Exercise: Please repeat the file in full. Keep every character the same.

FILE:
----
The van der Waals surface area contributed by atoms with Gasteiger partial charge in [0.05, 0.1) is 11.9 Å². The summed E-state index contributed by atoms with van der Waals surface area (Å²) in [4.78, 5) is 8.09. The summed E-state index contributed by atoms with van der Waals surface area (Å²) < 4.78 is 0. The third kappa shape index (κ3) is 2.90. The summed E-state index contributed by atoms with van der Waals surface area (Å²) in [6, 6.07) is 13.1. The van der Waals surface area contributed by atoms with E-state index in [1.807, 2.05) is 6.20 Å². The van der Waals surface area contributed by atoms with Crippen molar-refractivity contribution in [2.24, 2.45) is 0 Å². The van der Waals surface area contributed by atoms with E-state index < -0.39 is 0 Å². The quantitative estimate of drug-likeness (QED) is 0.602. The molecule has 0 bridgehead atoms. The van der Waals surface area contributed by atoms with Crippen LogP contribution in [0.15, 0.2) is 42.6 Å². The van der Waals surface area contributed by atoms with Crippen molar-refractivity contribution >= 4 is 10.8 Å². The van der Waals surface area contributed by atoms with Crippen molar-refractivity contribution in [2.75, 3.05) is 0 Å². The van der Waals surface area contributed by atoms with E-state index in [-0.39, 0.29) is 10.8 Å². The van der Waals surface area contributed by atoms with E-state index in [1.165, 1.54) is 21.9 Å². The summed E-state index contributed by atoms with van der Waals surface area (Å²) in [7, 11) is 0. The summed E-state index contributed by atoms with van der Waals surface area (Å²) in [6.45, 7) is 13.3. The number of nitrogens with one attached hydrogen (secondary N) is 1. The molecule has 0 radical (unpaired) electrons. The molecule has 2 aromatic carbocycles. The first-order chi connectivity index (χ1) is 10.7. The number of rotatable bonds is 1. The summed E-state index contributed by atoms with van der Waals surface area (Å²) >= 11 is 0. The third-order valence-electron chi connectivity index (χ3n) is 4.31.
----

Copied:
The van der Waals surface area contributed by atoms with Gasteiger partial charge in [0.05, 0.1) is 11.9 Å². The summed E-state index contributed by atoms with van der Waals surface area (Å²) in [4.78, 5) is 8.09. The summed E-state index contributed by atoms with van der Waals surface area (Å²) < 4.78 is 0. The third kappa shape index (κ3) is 2.90. The summed E-state index contributed by atoms with van der Waals surface area (Å²) in [6, 6.07) is 13.1. The van der Waals surface area contributed by atoms with E-state index in [1.807, 2.05) is 6.20 Å². The van der Waals surface area contributed by atoms with Crippen molar-refractivity contribution in [2.24, 2.45) is 0 Å². The van der Waals surface area contributed by atoms with E-state index < -0.39 is 0 Å². The quantitative estimate of drug-likeness (QED) is 0.602. The molecule has 0 bridgehead atoms. The van der Waals surface area contributed by atoms with Crippen LogP contribution in [0.15, 0.2) is 42.6 Å². The van der Waals surface area contributed by atoms with Crippen molar-refractivity contribution >= 4 is 10.8 Å². The van der Waals surface area contributed by atoms with Crippen molar-refractivity contribution in [2.75, 3.05) is 0 Å². The van der Waals surface area contributed by atoms with E-state index in [-0.39, 0.29) is 10.8 Å². The van der Waals surface area contributed by atoms with E-state index in [1.165, 1.54) is 21.9 Å². The summed E-state index contributed by atoms with van der Waals surface area (Å²) in [7, 11) is 0. The summed E-state index contributed by atoms with van der Waals surface area (Å²) in [6.45, 7) is 13.3. The number of nitrogens with one attached hydrogen (secondary N) is 1. The molecule has 0 radical (unpaired) electrons. The molecule has 2 aromatic carbocycles. The first-order chi connectivity index (χ1) is 10.7. The number of rotatable bonds is 1. The summed E-state index contributed by atoms with van der Waals surface area (Å²) >= 11 is 0. The third-order valence-electron chi connectivity index (χ3n) is 4.31.